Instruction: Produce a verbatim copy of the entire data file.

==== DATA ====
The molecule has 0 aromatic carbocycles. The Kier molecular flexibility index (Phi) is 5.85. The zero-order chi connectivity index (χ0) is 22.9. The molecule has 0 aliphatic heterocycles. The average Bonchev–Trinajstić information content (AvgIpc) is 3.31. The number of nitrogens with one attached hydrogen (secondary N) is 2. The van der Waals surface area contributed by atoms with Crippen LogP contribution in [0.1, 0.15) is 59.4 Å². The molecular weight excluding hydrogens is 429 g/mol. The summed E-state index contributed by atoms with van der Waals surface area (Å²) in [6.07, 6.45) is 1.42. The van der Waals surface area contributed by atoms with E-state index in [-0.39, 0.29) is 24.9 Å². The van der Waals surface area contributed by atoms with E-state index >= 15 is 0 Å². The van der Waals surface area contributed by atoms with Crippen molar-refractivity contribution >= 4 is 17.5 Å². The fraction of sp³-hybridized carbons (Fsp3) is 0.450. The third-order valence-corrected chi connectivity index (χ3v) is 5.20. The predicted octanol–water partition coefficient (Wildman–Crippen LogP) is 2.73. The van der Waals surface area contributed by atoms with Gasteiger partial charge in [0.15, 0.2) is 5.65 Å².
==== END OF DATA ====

The molecule has 0 aromatic carbocycles. The Kier molecular flexibility index (Phi) is 5.85. The zero-order chi connectivity index (χ0) is 22.9. The molecule has 0 aliphatic heterocycles. The average Bonchev–Trinajstić information content (AvgIpc) is 3.31. The number of nitrogens with one attached hydrogen (secondary N) is 2. The van der Waals surface area contributed by atoms with Crippen LogP contribution in [0.1, 0.15) is 59.4 Å². The molecular weight excluding hydrogens is 429 g/mol. The summed E-state index contributed by atoms with van der Waals surface area (Å²) in [6.07, 6.45) is 1.42. The van der Waals surface area contributed by atoms with E-state index in [-0.39, 0.29) is 24.9 Å². The van der Waals surface area contributed by atoms with E-state index >= 15 is 0 Å². The van der Waals surface area contributed by atoms with Crippen molar-refractivity contribution >= 4 is 17.5 Å². The fraction of sp³-hybridized carbons (Fsp3) is 0.450. The third-order valence-corrected chi connectivity index (χ3v) is 5.20. The predicted octanol–water partition coefficient (Wildman–Crippen LogP) is 2.73. The van der Waals surface area contributed by atoms with Gasteiger partial charge in [0.15, 0.2) is 5.65 Å².